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Ongoing Research Projects supported by Research IT

Listing of project codes and abstracts, describing work undertaken which use the resources of the compute clusters hosted by the Research IT team.

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Showing 10 of 435 Results
Project Title Oxford Nanopore reads correction
Project Code HPC_20_01084
Principal Investigator Dr Frank Wellmer
Start Date 2020-02-17
End Date 2022-10-25
Abstract I am a PhD student in Frank Wellmer's Lab at the Department of Genetics. Our area of research is flower development, mostly wet lab, but we recently started to use high throughput sequencing more consistently. The aim of my project is to shed a light on the alternative splicing events that take place during the floral transition. I performed various sequencing experiments with the MinION from Oxford Nanopore: the advantage of the technology is to obtain very long reads (in my case full-length transcripts), the downside is that the sequencer makes a lot more errors than an Illumina one. To obviate this problem I want to correct the reads using a set of Illumina ones. This is a very computing intensive process (especially if you want high precision), 4 samples on our 6 core intel i7 desktop CPU would take at least a month, even when trading accuracy for speed. I could really use some space on the cluster, for this project but also in the future; since it’s the first time that we face a problem like that I don’t know exactly how to proceed, I thought the best way was to explain my problem. We are not a dry bioinformatics lab but a bit of computing power could really give a boost to my research.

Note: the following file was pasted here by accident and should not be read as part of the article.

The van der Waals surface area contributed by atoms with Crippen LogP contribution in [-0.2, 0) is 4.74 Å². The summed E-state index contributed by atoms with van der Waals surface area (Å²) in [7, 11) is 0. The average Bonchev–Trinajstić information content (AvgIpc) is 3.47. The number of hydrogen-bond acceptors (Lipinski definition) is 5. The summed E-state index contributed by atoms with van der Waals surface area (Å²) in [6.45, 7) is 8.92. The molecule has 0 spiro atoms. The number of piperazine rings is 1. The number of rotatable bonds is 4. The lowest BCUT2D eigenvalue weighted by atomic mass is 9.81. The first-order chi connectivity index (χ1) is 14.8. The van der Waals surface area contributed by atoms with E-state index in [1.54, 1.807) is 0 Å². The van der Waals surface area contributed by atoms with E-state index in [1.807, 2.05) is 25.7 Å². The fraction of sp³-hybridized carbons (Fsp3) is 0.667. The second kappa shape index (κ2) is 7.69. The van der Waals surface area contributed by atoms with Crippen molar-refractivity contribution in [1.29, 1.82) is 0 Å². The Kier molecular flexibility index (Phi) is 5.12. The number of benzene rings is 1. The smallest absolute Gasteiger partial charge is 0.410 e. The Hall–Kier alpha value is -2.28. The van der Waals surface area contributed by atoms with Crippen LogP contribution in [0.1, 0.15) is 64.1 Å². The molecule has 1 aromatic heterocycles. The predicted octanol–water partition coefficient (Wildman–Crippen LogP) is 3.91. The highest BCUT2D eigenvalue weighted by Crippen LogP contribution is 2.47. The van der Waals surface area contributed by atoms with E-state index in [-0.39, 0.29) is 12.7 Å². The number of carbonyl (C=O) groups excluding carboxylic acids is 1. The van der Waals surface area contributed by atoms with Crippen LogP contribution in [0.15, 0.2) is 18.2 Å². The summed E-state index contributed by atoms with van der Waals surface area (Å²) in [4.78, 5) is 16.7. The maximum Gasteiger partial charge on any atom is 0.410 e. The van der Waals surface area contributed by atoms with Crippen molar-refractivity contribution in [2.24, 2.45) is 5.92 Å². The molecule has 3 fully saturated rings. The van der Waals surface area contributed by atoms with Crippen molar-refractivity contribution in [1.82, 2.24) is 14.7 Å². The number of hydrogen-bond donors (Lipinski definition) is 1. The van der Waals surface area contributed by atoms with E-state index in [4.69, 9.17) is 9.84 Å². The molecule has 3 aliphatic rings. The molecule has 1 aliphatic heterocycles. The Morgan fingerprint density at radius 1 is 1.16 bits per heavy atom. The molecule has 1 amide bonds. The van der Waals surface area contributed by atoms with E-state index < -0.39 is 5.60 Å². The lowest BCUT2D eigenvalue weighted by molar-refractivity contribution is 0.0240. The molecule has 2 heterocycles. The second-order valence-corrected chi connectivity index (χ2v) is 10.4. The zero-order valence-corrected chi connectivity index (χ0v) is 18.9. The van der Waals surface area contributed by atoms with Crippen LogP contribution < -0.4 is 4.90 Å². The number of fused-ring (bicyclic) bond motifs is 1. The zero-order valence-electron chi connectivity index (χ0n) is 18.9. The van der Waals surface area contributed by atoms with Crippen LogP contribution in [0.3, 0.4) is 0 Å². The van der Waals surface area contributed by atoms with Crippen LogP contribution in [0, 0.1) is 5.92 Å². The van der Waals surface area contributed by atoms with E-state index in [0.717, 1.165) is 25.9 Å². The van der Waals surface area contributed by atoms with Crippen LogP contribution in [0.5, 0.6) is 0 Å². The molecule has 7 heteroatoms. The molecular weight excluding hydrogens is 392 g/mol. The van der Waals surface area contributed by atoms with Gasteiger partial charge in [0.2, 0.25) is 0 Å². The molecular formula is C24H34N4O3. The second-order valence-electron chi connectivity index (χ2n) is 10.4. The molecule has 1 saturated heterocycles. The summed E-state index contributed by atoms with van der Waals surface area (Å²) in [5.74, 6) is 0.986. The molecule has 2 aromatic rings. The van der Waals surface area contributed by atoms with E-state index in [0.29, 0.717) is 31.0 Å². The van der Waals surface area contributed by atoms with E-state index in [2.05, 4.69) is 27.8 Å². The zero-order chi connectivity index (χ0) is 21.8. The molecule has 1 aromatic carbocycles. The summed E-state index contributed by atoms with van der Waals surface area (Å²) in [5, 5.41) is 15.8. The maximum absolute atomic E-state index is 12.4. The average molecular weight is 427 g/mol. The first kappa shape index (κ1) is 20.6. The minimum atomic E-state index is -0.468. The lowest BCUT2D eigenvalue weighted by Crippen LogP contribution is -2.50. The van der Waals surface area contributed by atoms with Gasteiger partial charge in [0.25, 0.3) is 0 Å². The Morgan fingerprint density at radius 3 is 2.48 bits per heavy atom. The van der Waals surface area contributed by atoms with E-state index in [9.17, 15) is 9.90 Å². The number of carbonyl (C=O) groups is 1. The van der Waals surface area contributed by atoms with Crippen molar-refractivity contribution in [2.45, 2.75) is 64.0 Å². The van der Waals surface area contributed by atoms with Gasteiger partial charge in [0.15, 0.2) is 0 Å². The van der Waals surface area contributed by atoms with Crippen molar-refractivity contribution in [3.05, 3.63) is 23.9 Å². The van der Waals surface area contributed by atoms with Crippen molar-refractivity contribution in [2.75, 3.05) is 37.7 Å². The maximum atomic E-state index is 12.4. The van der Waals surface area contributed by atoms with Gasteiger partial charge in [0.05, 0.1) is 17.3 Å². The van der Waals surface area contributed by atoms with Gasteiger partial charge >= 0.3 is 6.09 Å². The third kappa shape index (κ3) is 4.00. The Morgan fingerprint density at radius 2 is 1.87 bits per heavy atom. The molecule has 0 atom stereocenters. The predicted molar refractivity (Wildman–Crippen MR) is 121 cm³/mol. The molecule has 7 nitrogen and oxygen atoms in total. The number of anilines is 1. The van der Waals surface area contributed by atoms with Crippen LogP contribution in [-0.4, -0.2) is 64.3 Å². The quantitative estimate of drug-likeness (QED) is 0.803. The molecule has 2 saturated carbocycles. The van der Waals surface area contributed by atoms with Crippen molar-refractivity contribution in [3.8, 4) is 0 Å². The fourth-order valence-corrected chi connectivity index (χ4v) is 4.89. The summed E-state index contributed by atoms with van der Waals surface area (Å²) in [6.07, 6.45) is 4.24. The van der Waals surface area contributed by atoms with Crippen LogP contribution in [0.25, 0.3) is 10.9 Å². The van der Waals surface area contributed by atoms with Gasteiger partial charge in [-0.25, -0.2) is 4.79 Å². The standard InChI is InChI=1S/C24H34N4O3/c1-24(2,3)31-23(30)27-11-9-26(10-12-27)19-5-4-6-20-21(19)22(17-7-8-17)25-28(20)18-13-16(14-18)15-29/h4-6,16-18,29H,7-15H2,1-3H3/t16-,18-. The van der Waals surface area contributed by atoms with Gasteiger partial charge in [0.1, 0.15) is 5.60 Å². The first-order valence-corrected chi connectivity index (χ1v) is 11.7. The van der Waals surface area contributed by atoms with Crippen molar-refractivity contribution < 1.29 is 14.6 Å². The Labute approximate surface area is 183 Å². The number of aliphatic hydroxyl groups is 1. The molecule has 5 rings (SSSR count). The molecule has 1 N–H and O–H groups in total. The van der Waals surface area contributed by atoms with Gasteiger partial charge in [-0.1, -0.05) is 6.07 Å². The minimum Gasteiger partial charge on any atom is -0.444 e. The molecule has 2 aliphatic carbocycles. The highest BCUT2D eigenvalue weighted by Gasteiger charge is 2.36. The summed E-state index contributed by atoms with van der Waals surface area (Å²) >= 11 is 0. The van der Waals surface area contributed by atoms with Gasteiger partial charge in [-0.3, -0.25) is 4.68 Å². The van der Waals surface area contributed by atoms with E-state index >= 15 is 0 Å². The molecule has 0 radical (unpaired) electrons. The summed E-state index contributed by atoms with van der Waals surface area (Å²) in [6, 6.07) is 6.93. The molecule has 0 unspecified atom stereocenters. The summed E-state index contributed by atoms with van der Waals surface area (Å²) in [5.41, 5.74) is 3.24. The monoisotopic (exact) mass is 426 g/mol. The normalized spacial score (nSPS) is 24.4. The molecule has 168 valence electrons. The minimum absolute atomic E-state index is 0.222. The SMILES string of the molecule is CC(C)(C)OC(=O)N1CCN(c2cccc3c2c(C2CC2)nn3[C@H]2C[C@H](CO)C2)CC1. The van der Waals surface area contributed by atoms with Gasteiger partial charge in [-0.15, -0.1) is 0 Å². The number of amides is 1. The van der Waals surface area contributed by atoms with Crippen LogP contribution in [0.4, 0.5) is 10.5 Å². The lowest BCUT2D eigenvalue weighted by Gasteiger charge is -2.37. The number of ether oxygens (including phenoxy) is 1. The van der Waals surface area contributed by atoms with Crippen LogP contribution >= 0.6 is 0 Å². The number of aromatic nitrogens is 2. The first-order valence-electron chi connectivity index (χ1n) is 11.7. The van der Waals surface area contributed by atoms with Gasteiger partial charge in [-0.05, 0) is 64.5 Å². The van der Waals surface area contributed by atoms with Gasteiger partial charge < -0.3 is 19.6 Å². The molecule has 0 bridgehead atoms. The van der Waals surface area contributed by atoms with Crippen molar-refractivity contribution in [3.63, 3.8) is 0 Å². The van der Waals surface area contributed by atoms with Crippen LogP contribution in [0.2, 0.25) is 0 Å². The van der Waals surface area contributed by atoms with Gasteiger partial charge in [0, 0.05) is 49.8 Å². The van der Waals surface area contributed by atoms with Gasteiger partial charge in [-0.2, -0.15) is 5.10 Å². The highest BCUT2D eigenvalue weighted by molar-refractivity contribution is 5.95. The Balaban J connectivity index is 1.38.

Project Title Electrophysiological markers of sematic processing during natural speech comprehension
Project Code HPC_20_01083
Principal Investigator Assistant Professor Edmund Lalor
Start Date 2016-09-01
End Date 2020-10-30
Abstract This project investigates the neural correlates of semantic processing during the comprehension of naturalistic speech. Using computational language modelling and linear regression, we study how the brain uses semantic context to form predictions about upcoming words.
Project Title 17/CDA/4760 - SoftEdge: Architectures & Algorithms for Software-Defined Edge Systems
Project Code HPC_20_01081
Principal Investigator Prof George Iosifidis
Start Date 2018-01-01
End Date 2021-12-31
Abstract SoftEdge lies at the nexus of these game-changing ideas: (i) harnessing edge resources, and (ii) deploying softwarised wireless systems enabled by the increasing programmability and convergence of networks with IT infrastructure. Our goal is to develop a rigorous and experimentally-validated framework for the design and control of multi-tier edge systems that can be managed through an agile control plane (or, fabric), focusing on emerging applications such as data analytics and rich multimedia services.
Project Title Changes in hippocampus volume in Alzheimer’s disease
Project Code HPC_20_01080
Principal Investigator Dr Arun Bokde
Start Date 2020-01-22
End Date 2020-10-23
Abstract The development of Alzheimer’s disease (AD) is a slow process that takes 10-20 years before the symptoms appear – typically memory loss is the first initial symptom. A group of subjects at high risk of developing AD is Mild Cognitive Impairment (MCI) – subjects with mild memory impairments but otherwise are normal in activities of daily living. The earliest structure affected by AD is the hippocampus, and changes in hippocampus volume precede the appearance of memory impairments. The objective is to investigate the changes in hippocampus volume subfields in MCI groups that converted to AD as well as did not covert to AD.
Project Title Quantum transport in 2D systems
Project Code HPC_20_01079
Principal Investigator Dr Stephen Power
Start Date 2020-01-14
End Date 2022-01-14
Abstract 2D materials offer a range of exciting electronic propertiess that can be exploited to developed new technologie. Graphene in particular offers a range of advantages as a transport channel for currents, but other 2D materials are far better candidates for the generation and manipulation of spin and valley currents. This project will use experimental-scale quantum transport simulations sto study the interplay of different materials, and to understand the experimental fingerprints behind fundamental physics at the nanoscale.
Project Title Machine learning on Graphene Nanoribbon
Project Code HPC_19_01078
Principal Investigator Dr Stephen Power
Start Date 2019-12-10
End Date 2020-12-10